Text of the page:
John Moe’s Pop Song Correspondences
John Moe writes and collects letters to and about some of his favorite musical performers regarding some of their more notable songs.
A Memo to the
Sultans of Swing,
From Their Booking Agent.
BY John Moe
As you know, I am very proud to have been working with the group these past few years and have enjoyed getting to know each of you as clients and friends. Some issues within the band, however, have made my job difficult and need to be addressed.
First thing: I’m all for expanding the band’s musical horizons and learning to play various styles, but it’s really hard for me to know where best to book you when I don’t even know what kind of music you’ll be performing on a given night. The management at the Starlight specifically requested a swing band and, given that your name is (was?) the Sultans of Swing, it seemed like a good fit. But when you actually played the gig, you performed an up-tempo Dixieland set (straw hats, banjos, and all) that emptied the room of swing fans and generated numerous complaints that I had to hear about. So, I figured, fine, let’s go with Dixie music, and I booked you into a bluegrass venue, only to have you take the stage and play an entire evening of Creole. Creole! Then last month you announce that you were suddenly a rock band (the Sultanz, I think you decided), so I book an all-ages show at the Teen Rec Center. And when the lights come up, you have a horn section on stage. To say the kids didn’t give a damn about the trumpets would be to put it mildly. This continued variation of style, while artistically brave, is making repeat bookings nearly impossible and is causing me trouble in my long-cultivated relationship with the clubs.
But what’s really distressing to me is that I doubt any of you even care. Frankly, I’ve detected a lot of apathy from you guys, and I wonder about your level of commitment. For instance, Harry, it’s great that you have a regular job that you find rewarding, but it has an impact on the band when you simply don’t show up for performances. Call me old-fashioned but I think being in a band means you make the scene, but you don’t seem to care about that. And, if I may add a thought on the music here, there’s nothing like a big guitar solo to get a crowd on its feet. But you, Guitar George, don’t seem to be interested in playing anything but the basic chord progressions on every number. You know your chords, Guitar George, no one can question that, but if you put on a bit more of a show, go a little outside your comfort zone, that could lead to better venues and bigger opportunities.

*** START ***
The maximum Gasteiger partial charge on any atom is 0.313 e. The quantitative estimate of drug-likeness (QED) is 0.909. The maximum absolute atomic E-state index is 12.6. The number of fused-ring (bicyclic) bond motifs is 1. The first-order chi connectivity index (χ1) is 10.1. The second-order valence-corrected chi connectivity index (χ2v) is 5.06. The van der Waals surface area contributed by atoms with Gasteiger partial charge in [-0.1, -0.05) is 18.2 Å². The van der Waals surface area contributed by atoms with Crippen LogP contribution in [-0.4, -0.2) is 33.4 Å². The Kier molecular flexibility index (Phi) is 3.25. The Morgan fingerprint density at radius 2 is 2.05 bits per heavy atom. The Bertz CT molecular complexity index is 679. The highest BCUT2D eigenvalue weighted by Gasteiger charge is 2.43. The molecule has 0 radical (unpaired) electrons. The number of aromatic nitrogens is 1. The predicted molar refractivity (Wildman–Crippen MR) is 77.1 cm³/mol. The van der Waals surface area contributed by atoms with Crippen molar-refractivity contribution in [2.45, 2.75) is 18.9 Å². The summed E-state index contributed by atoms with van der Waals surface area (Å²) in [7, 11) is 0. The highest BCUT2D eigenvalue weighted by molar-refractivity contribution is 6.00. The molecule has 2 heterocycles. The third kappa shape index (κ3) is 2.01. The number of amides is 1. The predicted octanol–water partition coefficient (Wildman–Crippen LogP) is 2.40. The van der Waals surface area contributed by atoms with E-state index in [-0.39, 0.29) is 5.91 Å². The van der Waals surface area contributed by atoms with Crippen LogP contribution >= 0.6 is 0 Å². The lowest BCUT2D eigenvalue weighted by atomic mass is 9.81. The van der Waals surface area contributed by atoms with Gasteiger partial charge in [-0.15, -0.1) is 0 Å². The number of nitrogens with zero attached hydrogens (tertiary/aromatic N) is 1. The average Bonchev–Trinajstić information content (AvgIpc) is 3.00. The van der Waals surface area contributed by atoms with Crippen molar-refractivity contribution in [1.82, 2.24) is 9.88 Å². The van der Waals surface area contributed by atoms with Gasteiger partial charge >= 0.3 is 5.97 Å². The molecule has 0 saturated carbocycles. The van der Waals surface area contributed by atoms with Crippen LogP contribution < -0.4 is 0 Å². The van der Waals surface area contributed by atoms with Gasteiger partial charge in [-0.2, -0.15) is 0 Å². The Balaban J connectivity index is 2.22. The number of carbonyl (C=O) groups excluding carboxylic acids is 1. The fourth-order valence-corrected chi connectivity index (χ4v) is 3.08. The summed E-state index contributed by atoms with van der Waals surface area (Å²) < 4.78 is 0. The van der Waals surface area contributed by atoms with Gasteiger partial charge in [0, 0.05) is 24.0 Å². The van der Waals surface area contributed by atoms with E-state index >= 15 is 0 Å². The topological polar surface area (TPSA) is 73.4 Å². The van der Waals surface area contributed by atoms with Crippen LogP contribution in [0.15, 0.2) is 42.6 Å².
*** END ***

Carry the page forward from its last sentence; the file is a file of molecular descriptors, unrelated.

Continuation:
So, in short, fellows, it would really help me out if you would pick a style and stick with it, decide once and for all on a name, and just generally buckle down a bit more. Please take these thoughts in the spirit of helpful concern in which they’re intended. Also, we might have a chance to play way on down south in London town next month on the 16th. Harry, please advise me on whether this is OK with your work schedule.
SUGGESTED READSJohn Moe’s Pop Song Correspondences: A Retort To Carly Simon Regarding Her Charges Of Vanity
by John Moe (2/13/2006)
John Moe’s Pop Song Correspondences: James Taylor Issues an Update on “The Friendship Ring.”
by John Moe (6/10/2004)
John Moe’s Pop Song Correspondences: Letters to Fogerty
by John Moe (6/23/2004)
RECENTLYMorgan and Jeff’s Divorce Party Invitation
by Blythe Roberson (3/7/2014)
List: The University’s Pre-Spring Break Lecture Series
by Paul Gaszak (3/7/2014)
Dispatches from Iceland: Stykkisholmur: Eating the Pylsur of Heaven, Part One
by Kurt Caswell (3/7/2014)
POPULARKama Sutra for Couples Who Have Been Dating for Over Three Years
by Chelsea Davison (1/15/2014)
Open Letters: An Open Letter to Men On the Subway, Specifically During Morning Rush Hour On the A Train Between Jay Street and Canal
by Jenna Clark Embrey (2/21/2014)
I Hope You Enjoy This Artisanal Knuckle Sandwich
by Keith Wisniewski (2/26/2014)